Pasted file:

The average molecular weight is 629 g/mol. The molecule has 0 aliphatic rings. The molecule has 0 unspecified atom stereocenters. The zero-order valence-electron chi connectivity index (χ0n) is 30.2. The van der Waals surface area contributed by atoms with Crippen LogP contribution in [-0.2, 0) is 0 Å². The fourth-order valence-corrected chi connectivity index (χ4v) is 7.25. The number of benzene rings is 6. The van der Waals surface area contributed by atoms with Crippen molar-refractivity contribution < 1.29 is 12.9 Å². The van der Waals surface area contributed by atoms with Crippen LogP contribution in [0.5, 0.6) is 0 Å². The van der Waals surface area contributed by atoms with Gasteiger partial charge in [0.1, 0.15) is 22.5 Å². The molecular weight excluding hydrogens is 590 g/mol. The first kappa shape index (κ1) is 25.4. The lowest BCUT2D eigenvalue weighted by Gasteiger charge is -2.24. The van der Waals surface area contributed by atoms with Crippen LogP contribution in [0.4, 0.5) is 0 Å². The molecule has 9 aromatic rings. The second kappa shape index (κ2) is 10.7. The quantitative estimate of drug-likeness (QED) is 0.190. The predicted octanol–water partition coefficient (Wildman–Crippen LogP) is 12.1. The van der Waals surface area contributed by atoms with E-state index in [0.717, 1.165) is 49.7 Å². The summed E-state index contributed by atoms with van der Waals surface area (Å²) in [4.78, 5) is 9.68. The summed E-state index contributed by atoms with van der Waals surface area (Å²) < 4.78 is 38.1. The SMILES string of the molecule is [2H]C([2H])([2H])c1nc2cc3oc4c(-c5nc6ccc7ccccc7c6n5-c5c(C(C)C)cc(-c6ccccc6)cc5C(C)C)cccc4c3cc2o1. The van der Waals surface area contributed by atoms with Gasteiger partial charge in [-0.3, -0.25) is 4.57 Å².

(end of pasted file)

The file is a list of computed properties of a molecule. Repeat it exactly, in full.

The average molecular weight is 629 g/mol. The molecule has 0 aliphatic rings. The molecule has 0 unspecified atom stereocenters. The zero-order valence-electron chi connectivity index (χ0n) is 30.2. The van der Waals surface area contributed by atoms with Crippen LogP contribution in [-0.2, 0) is 0 Å². The fourth-order valence-corrected chi connectivity index (χ4v) is 7.25. The number of benzene rings is 6. The van der Waals surface area contributed by atoms with Crippen molar-refractivity contribution < 1.29 is 12.9 Å². The van der Waals surface area contributed by atoms with Crippen LogP contribution in [0.5, 0.6) is 0 Å². The van der Waals surface area contributed by atoms with Gasteiger partial charge in [0.1, 0.15) is 22.5 Å². The molecular weight excluding hydrogens is 590 g/mol. The first kappa shape index (κ1) is 25.4. The lowest BCUT2D eigenvalue weighted by Gasteiger charge is -2.24. The van der Waals surface area contributed by atoms with Crippen LogP contribution in [0.4, 0.5) is 0 Å². The molecule has 9 aromatic rings. The second kappa shape index (κ2) is 10.7. The quantitative estimate of drug-likeness (QED) is 0.190. The predicted octanol–water partition coefficient (Wildman–Crippen LogP) is 12.1. The van der Waals surface area contributed by atoms with E-state index in [0.717, 1.165) is 49.7 Å². The summed E-state index contributed by atoms with van der Waals surface area (Å²) in [4.78, 5) is 9.68. The summed E-state index contributed by atoms with van der Waals surface area (Å²) < 4.78 is 38.1. The SMILES string of the molecule is [2H]C([2H])([2H])c1nc2cc3oc4c(-c5nc6ccc7ccccc7c6n5-c5c(C(C)C)cc(-c6ccccc6)cc5C(C)C)cccc4c3cc2o1. The van der Waals surface area contributed by atoms with Gasteiger partial charge in [-0.3, -0.25) is 4.57 Å².